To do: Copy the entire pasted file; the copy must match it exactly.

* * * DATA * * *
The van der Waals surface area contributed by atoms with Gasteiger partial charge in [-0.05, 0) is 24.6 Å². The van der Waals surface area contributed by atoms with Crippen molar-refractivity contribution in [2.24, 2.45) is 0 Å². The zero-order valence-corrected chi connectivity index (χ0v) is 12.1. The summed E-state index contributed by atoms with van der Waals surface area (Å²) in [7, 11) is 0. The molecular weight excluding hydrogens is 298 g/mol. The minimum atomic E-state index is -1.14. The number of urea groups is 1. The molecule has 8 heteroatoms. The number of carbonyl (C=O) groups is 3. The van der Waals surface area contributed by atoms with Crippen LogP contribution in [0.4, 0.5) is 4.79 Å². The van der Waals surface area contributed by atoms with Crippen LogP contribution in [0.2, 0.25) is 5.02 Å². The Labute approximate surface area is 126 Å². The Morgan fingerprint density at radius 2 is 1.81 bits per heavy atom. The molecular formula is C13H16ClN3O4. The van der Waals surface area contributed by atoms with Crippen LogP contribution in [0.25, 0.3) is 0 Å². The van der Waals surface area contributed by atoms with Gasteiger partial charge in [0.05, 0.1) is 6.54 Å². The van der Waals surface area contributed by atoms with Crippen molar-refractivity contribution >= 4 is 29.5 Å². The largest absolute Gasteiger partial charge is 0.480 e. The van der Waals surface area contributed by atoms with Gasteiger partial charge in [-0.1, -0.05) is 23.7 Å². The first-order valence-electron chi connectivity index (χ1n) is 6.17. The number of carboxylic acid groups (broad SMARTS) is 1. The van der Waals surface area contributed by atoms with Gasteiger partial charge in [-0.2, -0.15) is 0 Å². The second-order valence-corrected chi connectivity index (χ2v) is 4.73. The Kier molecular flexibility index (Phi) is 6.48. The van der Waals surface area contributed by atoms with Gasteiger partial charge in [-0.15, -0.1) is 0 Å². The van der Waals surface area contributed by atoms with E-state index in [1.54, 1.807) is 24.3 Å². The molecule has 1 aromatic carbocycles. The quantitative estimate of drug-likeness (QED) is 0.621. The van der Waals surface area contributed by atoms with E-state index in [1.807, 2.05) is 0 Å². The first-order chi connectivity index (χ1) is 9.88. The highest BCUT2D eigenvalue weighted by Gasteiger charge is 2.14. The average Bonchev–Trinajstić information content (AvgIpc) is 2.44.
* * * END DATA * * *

The van der Waals surface area contributed by atoms with Gasteiger partial charge in [-0.05, 0) is 24.6 Å². The van der Waals surface area contributed by atoms with Crippen molar-refractivity contribution in [2.24, 2.45) is 0 Å². The zero-order valence-corrected chi connectivity index (χ0v) is 12.1. The summed E-state index contributed by atoms with van der Waals surface area (Å²) in [7, 11) is 0. The molecular weight excluding hydrogens is 298 g/mol. The minimum atomic E-state index is -1.14. The number of urea groups is 1. The molecule has 8 heteroatoms. The number of carbonyl (C=O) groups is 3. The van der Waals surface area contributed by atoms with Crippen LogP contribution in [0.4, 0.5) is 4.79 Å². The van der Waals surface area contributed by atoms with Crippen LogP contribution in [0.2, 0.25) is 5.02 Å². The Labute approximate surface area is 126 Å². The Morgan fingerprint density at radius 2 is 1.81 bits per heavy atom. The molecular formula is C13H16ClN3O4. The van der Waals surface area contributed by atoms with Crippen LogP contribution in [0.25, 0.3) is 0 Å². The van der Waals surface area contributed by atoms with Gasteiger partial charge in [0.05, 0.1) is 6.54 Å². The van der Waals surface area contributed by atoms with Crippen molar-refractivity contribution >= 4 is 29.5 Å². The largest absolute Gasteiger partial charge is 0.480 e. The van der Waals surface area contributed by atoms with Gasteiger partial charge in [-0.1, -0.05) is 23.7 Å². The first-order valence-electron chi connectivity index (χ1n) is 6.17. The number of carboxylic acid groups (broad SMARTS) is 1. The van der Waals surface area contributed by atoms with Gasteiger partial charge in [-0.2, -0.15) is 0 Å². The second-order valence-corrected chi connectivity index (χ2v) is 4.73. The Kier molecular flexibility index (Phi) is 6.48. The van der Waals surface area contributed by atoms with Gasteiger partial charge in [-0.15, -0.1) is 0 Å². The van der Waals surface area contributed by atoms with E-state index in [1.54, 1.807) is 24.3 Å². The molecule has 1 aromatic carbocycles. The quantitative estimate of drug-likeness (QED) is 0.621. The van der Waals surface area contributed by atoms with E-state index in [1.807, 2.05) is 0 Å². The first-order chi connectivity index (χ1) is 9.88. The highest BCUT2D eigenvalue weighted by Gasteiger charge is 2.14. The average Bonchev–Trinajstić information content (AvgIpc) is 2.44.